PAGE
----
Homecomings very different for Vietnam vet

ESCANABA — It was a very different homecoming for Vietnam veteran Dennis Hahan, of Wilson, when Upper Peninsula Honor Flight Mission XIII returned to the Delta County Airport last September.

Hahan served as a medic in the Vietnam War at the age of 20. He served in Vietnam for a year before returning home.

Over 50 years have passed since the Vietnam War, noted Hahan. Back when he returned from the war, he said the reception soldiers got when coming home was not pleasant. He said he and others returning were asked to remove their uniforms before getting off the plane.

When Hahan got off the flight in Escanaba during Mission XIII, he said the reception from people supporting him and his fellow comrades was overwhelmingly “night and day” compared to the first time he came home.

“It was unbelievable,” said Hahan.

This trip, Hahan’s stepdaughter and wife greeted the returning soldier with a banner with Hahan’s military photo on it.

The U.P. Honor Flight has been taking U.P. veterans to Washington, D.C., since 2011. The flight thanks World War II, Korean and Vietnam veterans by taking them on a trip to see the monuments built in their honor. Veterans view eight monuments, including the Lincoln Memorial and Vietnam, World War II and Korean War memorials. The flight is a token of appreciation for U.P. veterans. The vets are accompanied by a guardian — either a family member, friend or a volunteer. Hahan’s guardian on the trip was Dwayne Chartier.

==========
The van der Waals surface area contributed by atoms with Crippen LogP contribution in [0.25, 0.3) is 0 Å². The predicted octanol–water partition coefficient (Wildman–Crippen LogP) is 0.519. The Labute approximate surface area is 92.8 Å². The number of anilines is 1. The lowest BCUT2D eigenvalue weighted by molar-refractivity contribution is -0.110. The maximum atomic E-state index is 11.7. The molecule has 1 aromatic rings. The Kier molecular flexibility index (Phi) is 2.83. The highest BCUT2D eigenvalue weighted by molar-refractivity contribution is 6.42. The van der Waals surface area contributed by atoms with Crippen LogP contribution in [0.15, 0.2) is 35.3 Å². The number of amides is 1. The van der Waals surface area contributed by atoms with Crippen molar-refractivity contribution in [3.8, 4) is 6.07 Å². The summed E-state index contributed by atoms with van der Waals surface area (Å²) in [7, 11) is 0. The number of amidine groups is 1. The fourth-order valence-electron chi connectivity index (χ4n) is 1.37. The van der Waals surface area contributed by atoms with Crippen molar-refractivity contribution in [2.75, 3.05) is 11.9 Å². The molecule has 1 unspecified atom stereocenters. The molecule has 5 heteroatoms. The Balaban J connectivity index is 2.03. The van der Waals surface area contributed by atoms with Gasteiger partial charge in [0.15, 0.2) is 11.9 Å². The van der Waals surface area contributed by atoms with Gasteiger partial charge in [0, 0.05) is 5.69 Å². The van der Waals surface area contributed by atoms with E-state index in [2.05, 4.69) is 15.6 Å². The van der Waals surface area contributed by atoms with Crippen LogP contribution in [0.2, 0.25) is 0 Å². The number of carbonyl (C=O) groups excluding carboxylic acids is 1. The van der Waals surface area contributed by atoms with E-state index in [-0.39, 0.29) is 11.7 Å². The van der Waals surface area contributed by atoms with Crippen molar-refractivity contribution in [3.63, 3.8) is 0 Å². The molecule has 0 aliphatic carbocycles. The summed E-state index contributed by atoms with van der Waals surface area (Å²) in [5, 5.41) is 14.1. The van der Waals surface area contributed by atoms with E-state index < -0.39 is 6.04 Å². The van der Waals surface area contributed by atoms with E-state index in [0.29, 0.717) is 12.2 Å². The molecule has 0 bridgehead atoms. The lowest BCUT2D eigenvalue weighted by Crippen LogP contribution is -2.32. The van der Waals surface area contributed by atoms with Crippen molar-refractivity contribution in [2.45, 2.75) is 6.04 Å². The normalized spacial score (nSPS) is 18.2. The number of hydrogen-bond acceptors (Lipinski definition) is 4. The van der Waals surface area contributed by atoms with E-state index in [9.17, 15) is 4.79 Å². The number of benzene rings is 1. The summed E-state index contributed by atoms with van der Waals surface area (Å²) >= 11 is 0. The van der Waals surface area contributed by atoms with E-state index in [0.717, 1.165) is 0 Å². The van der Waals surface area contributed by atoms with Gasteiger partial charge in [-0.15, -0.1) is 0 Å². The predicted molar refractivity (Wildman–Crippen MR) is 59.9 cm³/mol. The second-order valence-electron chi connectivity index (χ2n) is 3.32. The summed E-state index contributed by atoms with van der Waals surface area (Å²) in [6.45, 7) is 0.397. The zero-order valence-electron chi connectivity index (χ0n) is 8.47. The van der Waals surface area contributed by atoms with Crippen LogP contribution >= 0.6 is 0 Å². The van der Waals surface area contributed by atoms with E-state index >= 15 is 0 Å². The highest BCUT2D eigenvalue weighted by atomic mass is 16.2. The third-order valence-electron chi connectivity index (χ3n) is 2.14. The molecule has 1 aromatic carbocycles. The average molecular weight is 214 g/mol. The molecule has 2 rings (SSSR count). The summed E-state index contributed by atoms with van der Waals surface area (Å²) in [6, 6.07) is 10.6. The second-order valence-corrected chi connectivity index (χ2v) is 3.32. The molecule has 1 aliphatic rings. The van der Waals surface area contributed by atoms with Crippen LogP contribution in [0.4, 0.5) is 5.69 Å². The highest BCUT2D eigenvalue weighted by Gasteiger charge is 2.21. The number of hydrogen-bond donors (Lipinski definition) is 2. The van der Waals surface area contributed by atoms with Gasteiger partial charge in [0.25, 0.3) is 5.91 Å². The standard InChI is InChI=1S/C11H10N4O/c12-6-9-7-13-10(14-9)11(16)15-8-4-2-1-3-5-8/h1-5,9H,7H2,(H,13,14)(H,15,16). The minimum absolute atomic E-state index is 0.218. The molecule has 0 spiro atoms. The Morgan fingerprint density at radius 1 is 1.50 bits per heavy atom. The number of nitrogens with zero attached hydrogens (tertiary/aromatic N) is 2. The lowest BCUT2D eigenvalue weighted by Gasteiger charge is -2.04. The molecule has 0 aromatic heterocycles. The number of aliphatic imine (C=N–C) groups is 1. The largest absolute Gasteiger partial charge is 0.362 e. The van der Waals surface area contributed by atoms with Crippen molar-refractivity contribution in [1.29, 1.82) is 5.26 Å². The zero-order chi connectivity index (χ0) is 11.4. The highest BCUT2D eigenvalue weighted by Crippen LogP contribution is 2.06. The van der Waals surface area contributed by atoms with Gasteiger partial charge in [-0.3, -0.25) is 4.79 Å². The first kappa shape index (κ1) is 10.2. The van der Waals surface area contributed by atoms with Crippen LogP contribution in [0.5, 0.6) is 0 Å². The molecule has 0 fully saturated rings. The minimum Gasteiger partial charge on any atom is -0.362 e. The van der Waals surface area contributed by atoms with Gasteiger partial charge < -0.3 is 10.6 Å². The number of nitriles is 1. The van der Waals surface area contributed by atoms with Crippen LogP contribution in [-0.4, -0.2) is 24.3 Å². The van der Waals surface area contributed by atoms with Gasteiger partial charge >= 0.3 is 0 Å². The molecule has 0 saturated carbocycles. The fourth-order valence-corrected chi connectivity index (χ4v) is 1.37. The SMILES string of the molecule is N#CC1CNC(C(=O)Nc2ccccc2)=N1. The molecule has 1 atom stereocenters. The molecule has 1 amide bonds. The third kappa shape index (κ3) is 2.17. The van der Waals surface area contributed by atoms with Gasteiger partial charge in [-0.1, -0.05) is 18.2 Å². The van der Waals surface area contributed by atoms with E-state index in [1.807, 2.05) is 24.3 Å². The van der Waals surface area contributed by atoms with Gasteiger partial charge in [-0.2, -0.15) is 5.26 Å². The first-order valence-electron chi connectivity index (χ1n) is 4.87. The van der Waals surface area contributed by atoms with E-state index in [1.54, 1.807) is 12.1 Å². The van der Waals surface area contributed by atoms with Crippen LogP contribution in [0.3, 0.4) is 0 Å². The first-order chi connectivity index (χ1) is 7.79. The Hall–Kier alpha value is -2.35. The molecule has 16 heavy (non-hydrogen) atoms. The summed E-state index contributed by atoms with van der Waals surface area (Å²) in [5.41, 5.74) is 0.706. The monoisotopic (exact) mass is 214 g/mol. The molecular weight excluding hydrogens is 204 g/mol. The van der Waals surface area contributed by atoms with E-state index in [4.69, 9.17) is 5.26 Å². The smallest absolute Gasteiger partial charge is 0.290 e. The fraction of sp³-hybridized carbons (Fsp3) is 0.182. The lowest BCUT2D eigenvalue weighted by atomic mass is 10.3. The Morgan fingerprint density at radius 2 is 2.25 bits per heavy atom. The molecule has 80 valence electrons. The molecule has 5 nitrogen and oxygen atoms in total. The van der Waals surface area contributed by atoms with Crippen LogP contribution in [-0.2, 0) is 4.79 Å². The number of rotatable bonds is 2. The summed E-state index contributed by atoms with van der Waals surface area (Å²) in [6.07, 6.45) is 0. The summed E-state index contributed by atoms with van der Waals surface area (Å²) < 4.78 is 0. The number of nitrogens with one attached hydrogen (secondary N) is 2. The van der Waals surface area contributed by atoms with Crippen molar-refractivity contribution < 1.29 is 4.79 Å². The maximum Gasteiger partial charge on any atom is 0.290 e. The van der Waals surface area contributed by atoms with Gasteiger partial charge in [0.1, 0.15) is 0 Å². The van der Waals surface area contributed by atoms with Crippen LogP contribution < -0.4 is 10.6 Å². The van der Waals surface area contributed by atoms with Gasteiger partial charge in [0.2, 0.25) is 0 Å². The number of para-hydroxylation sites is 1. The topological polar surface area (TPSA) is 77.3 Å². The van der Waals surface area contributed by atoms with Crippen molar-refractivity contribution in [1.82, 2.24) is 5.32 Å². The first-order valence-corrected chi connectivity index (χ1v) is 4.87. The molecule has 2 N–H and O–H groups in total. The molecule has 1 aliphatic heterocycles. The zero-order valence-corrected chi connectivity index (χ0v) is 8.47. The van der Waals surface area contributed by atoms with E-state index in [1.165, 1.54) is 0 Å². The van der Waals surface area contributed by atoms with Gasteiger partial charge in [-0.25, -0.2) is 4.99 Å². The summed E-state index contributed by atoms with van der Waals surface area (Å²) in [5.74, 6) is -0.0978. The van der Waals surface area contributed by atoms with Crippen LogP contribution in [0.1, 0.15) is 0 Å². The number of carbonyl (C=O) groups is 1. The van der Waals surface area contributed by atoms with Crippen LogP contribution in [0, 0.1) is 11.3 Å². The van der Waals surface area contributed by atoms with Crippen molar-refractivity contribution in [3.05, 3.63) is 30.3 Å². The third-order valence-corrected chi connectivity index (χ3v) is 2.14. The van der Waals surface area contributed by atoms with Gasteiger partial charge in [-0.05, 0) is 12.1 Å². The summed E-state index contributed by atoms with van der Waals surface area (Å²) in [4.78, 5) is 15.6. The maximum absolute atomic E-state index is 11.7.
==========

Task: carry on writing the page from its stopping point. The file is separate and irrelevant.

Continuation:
Hahan said of all the memorials he saw during the trip, the one that struck him most was Arlington National Cemetery. Seeing the rows upon rows of white cross headstones hit the veteran hard.

“I was in awe to see all of the memorials,” he said.

Upon seeing the Vietnam wall memorial and all of the names listed, Hahan said he began to ask himself why he survived and thousands of other soldiers did not, noting the experience was overwhelming.

“That was very emotional,” Hahan said.

Initially, the veteran did not want to go on the mission. He explained his wife, Bonnie, encouraged him and signed him up. He said without his wife’s help, he wouldn’t have gone on the trip.

“I’m glad I went,” he said.

President of the Honor Flight Scott Knauf said Hahan’s experience on the flight was different than anyone’s he has heard before. Hahan told Knauf that after stepping off the plane at the Delta County Airport, it felt like a weight was lifted off of his shoulders.

“That was something nobody ever told me before,” said Knauf, adding Hahan had carried the baggage of war around for years, but after bonding and being with people who had been through what he had, it changed his whole perspective.

“It sure helped,” Hahan said.

The next mission of the Honor Flight will take place May 23, according to Knauf. Eighty-nine veterans will take part in Mission XIV. They will depart from the Delta County Airport at 6:30 a.m. and return at 8:30 p.m. that same evening. The public is welcome to come greet the veterans upon their arrival.

For more information about honor flight, visit the website www.upperpeninsulahonorflight.org.